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Written by James Heslip on . Posted in Casual Magic


James Heslip

James is a budget Magic connoisseur who values silly strategies and rogue decks. He has been playing Magic since 1998, and competing in Legacy events since 2010. When he is not teaching high school English, he can be found brewing Casual and Legacy decks to play with his students and peers. Always appreciative of feedback, he loves it when people send suggestions and share crazy decks with him!
Since the infamous Caw Blade deck of Standard eight years ago, players have learned to respect the power of Squadron Hawk. A 1/1 with Flying for two mana is fairly unassuming, but any creature that automatically brings friends with it is a threat to be respected. So, what other birds travel in flocks?
The Core

The two hawks, Squadron and Welkin, are our key players. They help keep the board covered in beaks and talons. While Squadron finds his friends when you cast him, Welkin calls for help every time a copy of him dies. (Because of this, Welkin has a few tricks up his sleeve. We can save those for later on).

Stormscape Familiar is also very important, as is Warden of Evos Isle, to a lesser extent. With the Warden or Familiar in play, all of our hawks will only cost one white mana to cast. This makes it much easier to fill the board. Playing a full four of the Familiar is a must, but we only need around two copies of Warden.

The Backup

Judge’s Familiar is our only one-drop creature; it’s just too good to pass up. He allows us to interact with our opponents in ways that don’t involve combat, and we don’t care which colored mana we start with when playing him on turn one.

Defiant Falcon is our final swarm enabler. It’s much more mana intensive to fill the board using him, but that doesn’t make him bad. Sometimes you have extra mana and nothing else to use it on. Falcon- as well as our other swarm birds- also works well with Keeper of the Nine Gales, who is our answer to annoying enchantments, artifacts, and creatures too big to peck to death. If nothing else, you can use him to start bouncing lands, which can keep your opponent from advancing their board state.

Favorable Winds makes our feathered friends more fearsome, and Airborne Aid often feels broken. Its ludicrous draw power has us discarding cards at the end of our turn with frequency, thanks to the maximum hand size rule.

Reito Lantern might look strange in the deck at first, but it’s actually right at home here. Because so many of your birds search your deck for other birds, you can use Lantern to ensure you always have a target. Squadron, Welkin, and Falcon, all pair well with the artifact.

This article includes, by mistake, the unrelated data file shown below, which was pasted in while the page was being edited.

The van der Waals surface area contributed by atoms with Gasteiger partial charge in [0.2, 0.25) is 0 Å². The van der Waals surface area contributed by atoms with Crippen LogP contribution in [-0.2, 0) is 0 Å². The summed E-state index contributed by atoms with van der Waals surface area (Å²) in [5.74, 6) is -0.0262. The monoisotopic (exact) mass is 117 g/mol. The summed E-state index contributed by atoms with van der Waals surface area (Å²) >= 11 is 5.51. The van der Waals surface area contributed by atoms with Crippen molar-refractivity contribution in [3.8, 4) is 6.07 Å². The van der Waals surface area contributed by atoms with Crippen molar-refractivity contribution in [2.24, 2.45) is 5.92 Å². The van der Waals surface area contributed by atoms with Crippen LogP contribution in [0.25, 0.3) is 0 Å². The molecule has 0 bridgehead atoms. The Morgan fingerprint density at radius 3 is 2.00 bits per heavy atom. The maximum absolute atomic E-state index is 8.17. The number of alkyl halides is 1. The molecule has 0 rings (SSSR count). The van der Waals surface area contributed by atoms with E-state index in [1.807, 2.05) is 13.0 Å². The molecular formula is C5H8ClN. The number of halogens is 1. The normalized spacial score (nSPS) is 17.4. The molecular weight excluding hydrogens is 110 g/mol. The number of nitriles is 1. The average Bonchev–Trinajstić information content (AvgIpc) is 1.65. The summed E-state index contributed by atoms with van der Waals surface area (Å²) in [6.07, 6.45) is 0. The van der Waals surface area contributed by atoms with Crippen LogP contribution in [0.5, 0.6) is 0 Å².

Playing the Deck
  The name of the game is swarm. We want to fill the board with birds as quickly as possible, so getting an early Stormscape Familiar or Warden of Evos Isle into play is our first priority. With them, we can ensure plenty of Hawks will be hitting the battlefield.

Speaking of hawks, note that Squadron Hawk does not require us to grab all three other copies at once. When we initially cast him, we can choose to grab only one or two other copies. This prevents our hand size from getting too large, forcing us to discard cards. If we need more copies afterwords, they can be called in on the second or third casting.

Once we get our swarm engine online, we want to play Soulcatcher if we have him. The earlier we get him onto the battlefield, the larger potential he has. He also works well with Seaside Haven. If we can get some combination of Lantern, Haven, and Hawk, then we will have a respectable card advantage engine that Soulcatcher benefits from.

Keeper of the Nine Gales can target your own permanents as well. This is useful for saving key cards like Lantern or Haven from removal. You can also use him to gain additional searches from your Squadron Hawks.

Mistveil Plains is more expensive card than Lantern monetarily, but the activation cost is much less. If you happen to get some Ultimate Masters copies, then throw them in. Reinforcements and Not Forgotten serve similar roles, and can replace Lantern if you prefer.

Healer’s Hawk is the only other respectable one-drop bird. Cloudreach Cavalry is an interesting non-bird beater that the deck could benefit from. Another is Pride of the Clouds, which can also make birds for us every turn if we have the extra mana.

Aven Mindcensor, Cloudchaser Kestrel, and Nimble Obstructionist are all birds that can put a wrench in your opponent’s plans. If your casual play group uses sideboards, they are all strong options.

Skymark Roc, Wingmate Roc, Aven Brigadier, and Crookclaw Elder have their merits, but are likely too expensive when it comes to casting cost. This is true, even with the amount of cost reduction we play. I would only consider them if you are really keen on making your list spicy.


Going into this one, I didn’t think I would be able to find as many cool bird related interactions and strategies as I did. Hitchcock’s got nothing on these furious feathered fowls! What do you think? Let me know on my facebook page. Do you have an idea for an inexpensive and fun deck you want me to see? Send me an email at Spooky386@gmail.com. Wondering how my decks have changed since I last wrote about them? Check out all of my updated deck lists here!

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